The next two days we covered much ground in the city, including a bit of shopping in Palermo Soho, my first time in the Japanese gardens (which I can see out of the window of the apartment), an alleged tour of Avenida de Mayo, and an extraordinarily long walk to old school pizzeria Cafe Immortales . The Stinlees got to experience the joy of an Argentine protest firsthand and had to walk about 2 miles back to their hotel because the streets were closed. We then wrapped up the Buenos Aires part of the trip with a visit to our favorite spot Crizia, where we finally determined that sitting at the bar with Juan the Barman is the key to that place.
After so much urban activity, it was time to enjoy some of the great outdoors, so headed off to Patagonia. After my two prior failed attempts to fly to Bariloche, it was nice to finally arrive at the promised land. We travelled on Thanksgiving and substituted the traditional turkey meal with a big Argentine asado.
We flew to San Carlos de Bariloche and took the famous Ruta de Siete Lagos (Seven Lakes Route) to San Martin de Los Andes. I believe it is the most scenic drive I’ve ever been on in my life, winding its way through a myriad of beautiful blue lakes that were literally shimmering on the surface.
We stayed at the Tipiluke Lodge in San Martin de Los Andes and I can’t recommend it strongly enough. The owners were incredibly welcoming and every detail of the place was excellent: great food, beautiful rooms, fantastic facility. Most importantly, however, is the incredible location. The lodge is just a few short minutes from many excellent fishing spots, all of which are private, as well great hunting, horseback and hiking.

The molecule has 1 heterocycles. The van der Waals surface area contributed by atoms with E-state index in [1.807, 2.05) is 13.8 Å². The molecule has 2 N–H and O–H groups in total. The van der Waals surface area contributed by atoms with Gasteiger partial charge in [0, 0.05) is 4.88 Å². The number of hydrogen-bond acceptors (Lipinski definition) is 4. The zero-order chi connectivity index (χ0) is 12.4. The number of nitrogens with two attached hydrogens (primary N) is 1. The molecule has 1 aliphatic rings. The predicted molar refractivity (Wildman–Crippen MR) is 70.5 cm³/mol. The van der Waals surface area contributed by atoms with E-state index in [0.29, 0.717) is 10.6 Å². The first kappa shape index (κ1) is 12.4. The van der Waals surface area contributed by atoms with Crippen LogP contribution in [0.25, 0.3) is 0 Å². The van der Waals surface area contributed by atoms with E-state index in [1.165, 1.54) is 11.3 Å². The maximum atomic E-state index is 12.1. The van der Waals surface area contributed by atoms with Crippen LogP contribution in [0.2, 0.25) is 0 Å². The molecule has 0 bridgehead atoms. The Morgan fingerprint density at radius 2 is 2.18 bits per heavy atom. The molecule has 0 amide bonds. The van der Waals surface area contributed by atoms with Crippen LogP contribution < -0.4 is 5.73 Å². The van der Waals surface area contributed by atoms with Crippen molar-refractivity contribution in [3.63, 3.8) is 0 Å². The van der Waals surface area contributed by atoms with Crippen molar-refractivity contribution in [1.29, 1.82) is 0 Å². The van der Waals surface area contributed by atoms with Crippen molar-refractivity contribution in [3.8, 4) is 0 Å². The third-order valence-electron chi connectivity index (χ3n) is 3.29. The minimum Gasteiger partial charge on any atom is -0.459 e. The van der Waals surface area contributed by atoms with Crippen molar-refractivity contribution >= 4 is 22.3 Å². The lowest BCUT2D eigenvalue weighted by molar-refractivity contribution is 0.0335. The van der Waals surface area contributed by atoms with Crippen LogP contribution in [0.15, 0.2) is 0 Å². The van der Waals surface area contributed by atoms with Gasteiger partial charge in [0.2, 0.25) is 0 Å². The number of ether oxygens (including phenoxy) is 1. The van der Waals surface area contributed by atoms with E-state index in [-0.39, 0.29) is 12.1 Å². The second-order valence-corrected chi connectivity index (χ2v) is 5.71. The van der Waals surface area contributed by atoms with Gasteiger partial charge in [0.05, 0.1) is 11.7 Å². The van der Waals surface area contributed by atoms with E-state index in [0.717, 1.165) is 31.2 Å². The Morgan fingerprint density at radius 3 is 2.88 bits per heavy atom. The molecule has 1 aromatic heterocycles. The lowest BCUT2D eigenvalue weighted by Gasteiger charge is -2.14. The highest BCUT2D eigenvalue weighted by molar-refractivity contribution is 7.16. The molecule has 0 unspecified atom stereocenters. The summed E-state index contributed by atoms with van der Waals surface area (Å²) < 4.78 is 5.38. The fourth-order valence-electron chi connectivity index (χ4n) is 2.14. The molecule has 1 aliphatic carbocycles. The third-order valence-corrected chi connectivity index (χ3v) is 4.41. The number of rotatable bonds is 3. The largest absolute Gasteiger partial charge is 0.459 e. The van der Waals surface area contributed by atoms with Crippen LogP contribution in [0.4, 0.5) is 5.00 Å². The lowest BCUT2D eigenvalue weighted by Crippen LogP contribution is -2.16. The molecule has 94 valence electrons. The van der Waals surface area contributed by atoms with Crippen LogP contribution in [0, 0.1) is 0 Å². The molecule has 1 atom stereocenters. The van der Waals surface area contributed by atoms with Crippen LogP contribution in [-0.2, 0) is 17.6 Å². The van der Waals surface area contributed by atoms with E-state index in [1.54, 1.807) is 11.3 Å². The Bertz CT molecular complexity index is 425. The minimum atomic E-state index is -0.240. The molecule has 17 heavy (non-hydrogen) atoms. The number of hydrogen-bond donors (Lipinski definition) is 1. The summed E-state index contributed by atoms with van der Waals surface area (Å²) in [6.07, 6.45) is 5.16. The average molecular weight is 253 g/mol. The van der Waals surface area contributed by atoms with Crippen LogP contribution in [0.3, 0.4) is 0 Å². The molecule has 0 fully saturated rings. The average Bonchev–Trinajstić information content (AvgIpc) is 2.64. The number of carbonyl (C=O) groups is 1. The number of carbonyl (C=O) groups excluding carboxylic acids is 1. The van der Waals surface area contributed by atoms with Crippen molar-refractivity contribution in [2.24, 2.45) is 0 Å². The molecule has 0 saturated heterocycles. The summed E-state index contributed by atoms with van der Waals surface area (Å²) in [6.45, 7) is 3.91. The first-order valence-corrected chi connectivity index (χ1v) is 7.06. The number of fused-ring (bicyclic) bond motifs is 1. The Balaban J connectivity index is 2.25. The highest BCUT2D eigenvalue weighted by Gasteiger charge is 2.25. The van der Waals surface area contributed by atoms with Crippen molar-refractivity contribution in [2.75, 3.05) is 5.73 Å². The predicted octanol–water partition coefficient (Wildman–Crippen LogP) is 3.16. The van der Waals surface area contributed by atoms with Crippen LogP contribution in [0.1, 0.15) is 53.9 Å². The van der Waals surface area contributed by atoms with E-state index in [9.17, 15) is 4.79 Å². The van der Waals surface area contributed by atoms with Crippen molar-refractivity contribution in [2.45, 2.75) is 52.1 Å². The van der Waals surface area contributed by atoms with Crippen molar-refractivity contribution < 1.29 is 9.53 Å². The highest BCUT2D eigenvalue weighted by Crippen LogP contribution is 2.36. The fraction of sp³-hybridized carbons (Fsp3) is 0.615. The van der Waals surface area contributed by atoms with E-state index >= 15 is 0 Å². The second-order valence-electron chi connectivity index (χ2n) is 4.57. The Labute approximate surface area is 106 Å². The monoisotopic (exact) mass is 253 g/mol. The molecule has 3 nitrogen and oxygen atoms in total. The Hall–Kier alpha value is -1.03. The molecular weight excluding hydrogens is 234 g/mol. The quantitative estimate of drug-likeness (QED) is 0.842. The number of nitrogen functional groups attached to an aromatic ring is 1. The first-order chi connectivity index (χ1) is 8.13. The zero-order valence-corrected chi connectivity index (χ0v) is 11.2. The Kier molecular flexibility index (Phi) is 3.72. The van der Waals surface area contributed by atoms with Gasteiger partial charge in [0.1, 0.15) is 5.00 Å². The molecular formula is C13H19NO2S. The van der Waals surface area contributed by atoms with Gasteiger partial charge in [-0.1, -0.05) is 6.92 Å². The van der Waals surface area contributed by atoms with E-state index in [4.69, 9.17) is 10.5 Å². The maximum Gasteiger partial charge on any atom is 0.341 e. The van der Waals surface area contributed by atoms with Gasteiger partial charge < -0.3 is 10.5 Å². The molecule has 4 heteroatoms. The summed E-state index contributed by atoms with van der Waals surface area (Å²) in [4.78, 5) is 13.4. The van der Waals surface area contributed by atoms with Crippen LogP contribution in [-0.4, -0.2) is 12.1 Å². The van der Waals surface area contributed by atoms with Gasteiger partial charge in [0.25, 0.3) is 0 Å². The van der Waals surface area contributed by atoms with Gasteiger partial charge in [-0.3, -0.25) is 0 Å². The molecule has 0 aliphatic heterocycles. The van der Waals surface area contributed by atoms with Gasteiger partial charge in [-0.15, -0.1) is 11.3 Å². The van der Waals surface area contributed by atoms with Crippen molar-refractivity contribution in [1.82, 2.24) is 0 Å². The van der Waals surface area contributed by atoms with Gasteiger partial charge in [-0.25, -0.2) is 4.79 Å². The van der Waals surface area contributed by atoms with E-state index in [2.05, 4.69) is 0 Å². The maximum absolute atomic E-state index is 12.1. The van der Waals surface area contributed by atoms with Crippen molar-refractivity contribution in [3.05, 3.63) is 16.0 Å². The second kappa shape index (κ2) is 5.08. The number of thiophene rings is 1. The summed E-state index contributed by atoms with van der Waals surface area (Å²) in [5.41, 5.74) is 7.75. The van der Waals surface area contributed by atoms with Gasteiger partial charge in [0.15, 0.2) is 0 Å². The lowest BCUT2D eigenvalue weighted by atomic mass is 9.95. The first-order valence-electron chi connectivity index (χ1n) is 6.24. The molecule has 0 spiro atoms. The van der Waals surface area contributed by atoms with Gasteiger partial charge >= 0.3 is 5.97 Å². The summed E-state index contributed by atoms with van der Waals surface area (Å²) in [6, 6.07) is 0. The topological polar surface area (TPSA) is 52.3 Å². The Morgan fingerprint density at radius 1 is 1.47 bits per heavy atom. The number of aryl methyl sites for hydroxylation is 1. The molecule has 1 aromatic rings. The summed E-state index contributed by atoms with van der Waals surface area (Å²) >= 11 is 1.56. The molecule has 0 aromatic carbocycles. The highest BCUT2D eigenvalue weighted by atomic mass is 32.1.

The fishing was spectacular, but what really made it so was the sheer beauty of the place.
We also had some beautiful horse rides in Tipiluke. Cowboy Stinson got to be a real cowboy and everyone else enjoyed the incredible beauty of the region.
One particularly great thing about the lodge is that it is so conveniently located, that we were able to have a full morning, come back for a nice lunch and then enjoy a long afternoon/evening out of doors.
An amazing part of our journey. On the way home, we bumped into Wences Casares in the airport. Before we moved to Argentina, he was the only Argentine person that we knew. He has helped us with our journey in many ways, including being one of the most enthusiastic supporters our our plan, which incidentally pales in comparison to the journey his family made when they sailed around the world.
We feel so fortunate that our friends the Stinlees would travel to the end of the world (literally) to take part in our journey. It was our great pleasure to share with them all the we have uncovered and we are looking forward to spending more time with them, albeit in the comfort of our backyards in Palo Alto.
With November coming to a close we can now see the harbor where ship will dock at the end of the voyage. We are excited for our final few weeks as Porteños and already nostalgic for what we are leaving behind.